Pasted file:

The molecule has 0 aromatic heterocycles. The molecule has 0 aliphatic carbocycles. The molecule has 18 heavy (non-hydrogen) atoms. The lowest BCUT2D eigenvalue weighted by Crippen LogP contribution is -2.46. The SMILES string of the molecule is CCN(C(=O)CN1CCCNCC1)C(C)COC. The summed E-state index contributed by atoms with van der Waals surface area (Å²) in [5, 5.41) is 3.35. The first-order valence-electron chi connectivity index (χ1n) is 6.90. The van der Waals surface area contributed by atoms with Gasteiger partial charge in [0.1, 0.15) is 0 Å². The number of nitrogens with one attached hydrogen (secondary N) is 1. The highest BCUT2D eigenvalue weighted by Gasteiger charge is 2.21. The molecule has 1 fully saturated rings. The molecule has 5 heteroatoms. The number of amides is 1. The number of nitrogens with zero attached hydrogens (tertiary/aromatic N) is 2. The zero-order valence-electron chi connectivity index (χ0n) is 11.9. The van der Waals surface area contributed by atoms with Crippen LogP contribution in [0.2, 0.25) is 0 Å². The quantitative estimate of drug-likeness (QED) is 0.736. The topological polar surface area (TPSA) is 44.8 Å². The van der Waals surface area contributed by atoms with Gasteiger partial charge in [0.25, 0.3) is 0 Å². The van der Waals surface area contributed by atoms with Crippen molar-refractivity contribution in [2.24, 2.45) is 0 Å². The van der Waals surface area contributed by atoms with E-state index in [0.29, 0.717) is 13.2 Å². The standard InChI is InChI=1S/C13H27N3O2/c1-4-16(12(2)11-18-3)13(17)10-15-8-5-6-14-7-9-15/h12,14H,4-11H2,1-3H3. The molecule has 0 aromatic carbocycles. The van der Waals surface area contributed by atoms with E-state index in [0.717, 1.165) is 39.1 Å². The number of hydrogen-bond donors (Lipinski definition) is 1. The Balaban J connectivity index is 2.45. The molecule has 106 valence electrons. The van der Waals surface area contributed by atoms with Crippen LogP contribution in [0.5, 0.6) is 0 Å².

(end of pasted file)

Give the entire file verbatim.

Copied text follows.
The molecule has 0 aromatic heterocycles. The molecule has 0 aliphatic carbocycles. The molecule has 18 heavy (non-hydrogen) atoms. The lowest BCUT2D eigenvalue weighted by Crippen LogP contribution is -2.46. The SMILES string of the molecule is CCN(C(=O)CN1CCCNCC1)C(C)COC. The summed E-state index contributed by atoms with van der Waals surface area (Å²) in [5, 5.41) is 3.35. The first-order valence-electron chi connectivity index (χ1n) is 6.90. The van der Waals surface area contributed by atoms with Gasteiger partial charge in [0.1, 0.15) is 0 Å². The number of nitrogens with one attached hydrogen (secondary N) is 1. The highest BCUT2D eigenvalue weighted by Gasteiger charge is 2.21. The molecule has 1 fully saturated rings. The molecule has 5 heteroatoms. The number of amides is 1. The number of nitrogens with zero attached hydrogens (tertiary/aromatic N) is 2. The zero-order valence-electron chi connectivity index (χ0n) is 11.9. The van der Waals surface area contributed by atoms with Crippen LogP contribution in [0.2, 0.25) is 0 Å². The quantitative estimate of drug-likeness (QED) is 0.736. The topological polar surface area (TPSA) is 44.8 Å². The van der Waals surface area contributed by atoms with Gasteiger partial charge in [0.25, 0.3) is 0 Å². The van der Waals surface area contributed by atoms with Crippen molar-refractivity contribution in [2.24, 2.45) is 0 Å². The van der Waals surface area contributed by atoms with E-state index in [0.29, 0.717) is 13.2 Å². The standard InChI is InChI=1S/C13H27N3O2/c1-4-16(12(2)11-18-3)13(17)10-15-8-5-6-14-7-9-15/h12,14H,4-11H2,1-3H3. The molecule has 0 aromatic carbocycles. The van der Waals surface area contributed by atoms with E-state index in [0.717, 1.165) is 39.1 Å². The number of hydrogen-bond donors (Lipinski definition) is 1. The Balaban J connectivity index is 2.45. The molecule has 106 valence electrons. The van der Waals surface area contributed by atoms with Crippen LogP contribution in [0.5, 0.6) is 0 Å².